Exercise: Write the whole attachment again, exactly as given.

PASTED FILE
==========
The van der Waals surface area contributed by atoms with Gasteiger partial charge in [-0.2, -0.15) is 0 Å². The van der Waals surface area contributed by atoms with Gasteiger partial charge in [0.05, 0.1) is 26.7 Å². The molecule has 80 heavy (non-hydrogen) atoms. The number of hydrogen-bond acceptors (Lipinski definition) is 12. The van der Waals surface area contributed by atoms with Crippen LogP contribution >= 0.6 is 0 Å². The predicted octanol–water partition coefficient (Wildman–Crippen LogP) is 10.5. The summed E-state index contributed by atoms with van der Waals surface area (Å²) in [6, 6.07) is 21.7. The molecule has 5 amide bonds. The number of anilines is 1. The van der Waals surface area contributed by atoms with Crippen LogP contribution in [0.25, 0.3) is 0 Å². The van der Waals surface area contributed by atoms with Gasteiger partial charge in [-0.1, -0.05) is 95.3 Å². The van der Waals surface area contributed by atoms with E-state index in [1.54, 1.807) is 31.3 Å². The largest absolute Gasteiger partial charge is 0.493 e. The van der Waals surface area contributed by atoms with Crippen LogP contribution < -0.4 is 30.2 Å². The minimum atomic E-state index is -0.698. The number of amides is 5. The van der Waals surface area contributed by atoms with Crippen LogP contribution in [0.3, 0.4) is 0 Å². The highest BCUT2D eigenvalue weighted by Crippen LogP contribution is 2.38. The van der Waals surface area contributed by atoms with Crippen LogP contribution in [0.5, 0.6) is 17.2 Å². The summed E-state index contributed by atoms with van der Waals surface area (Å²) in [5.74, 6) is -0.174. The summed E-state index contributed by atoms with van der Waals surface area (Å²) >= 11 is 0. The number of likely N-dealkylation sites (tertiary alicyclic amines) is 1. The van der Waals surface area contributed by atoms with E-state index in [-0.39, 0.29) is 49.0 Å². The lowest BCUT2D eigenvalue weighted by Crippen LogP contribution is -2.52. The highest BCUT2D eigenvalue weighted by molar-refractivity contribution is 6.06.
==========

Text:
The van der Waals surface area contributed by atoms with Gasteiger partial charge in [-0.2, -0.15) is 0 Å². The van der Waals surface area contributed by atoms with Gasteiger partial charge in [0.05, 0.1) is 26.7 Å². The molecule has 80 heavy (non-hydrogen) atoms. The number of hydrogen-bond acceptors (Lipinski definition) is 12. The van der Waals surface area contributed by atoms with Crippen LogP contribution >= 0.6 is 0 Å². The predicted octanol–water partition coefficient (Wildman–Crippen LogP) is 10.5. The summed E-state index contributed by atoms with van der Waals surface area (Å²) in [6, 6.07) is 21.7. The molecule has 5 amide bonds. The number of anilines is 1. The van der Waals surface area contributed by atoms with Crippen LogP contribution in [0.25, 0.3) is 0 Å². The van der Waals surface area contributed by atoms with Gasteiger partial charge in [-0.1, -0.05) is 95.3 Å². The van der Waals surface area contributed by atoms with E-state index in [1.54, 1.807) is 31.3 Å². The largest absolute Gasteiger partial charge is 0.493 e. The van der Waals surface area contributed by atoms with Crippen LogP contribution < -0.4 is 30.2 Å². The minimum atomic E-state index is -0.698. The number of amides is 5. The van der Waals surface area contributed by atoms with Crippen LogP contribution in [0.3, 0.4) is 0 Å². The highest BCUT2D eigenvalue weighted by Crippen LogP contribution is 2.38. The van der Waals surface area contributed by atoms with Crippen LogP contribution in [0.5, 0.6) is 17.2 Å². The summed E-state index contributed by atoms with van der Waals surface area (Å²) in [5.74, 6) is -0.174. The summed E-state index contributed by atoms with van der Waals surface area (Å²) >= 11 is 0. The number of likely N-dealkylation sites (tertiary alicyclic amines) is 1. The van der Waals surface area contributed by atoms with E-state index in [-0.39, 0.29) is 49.0 Å². The lowest BCUT2D eigenvalue weighted by Crippen LogP contribution is -2.52. The highest BCUT2D eigenvalue weighted by molar-refractivity contribution is 6.06.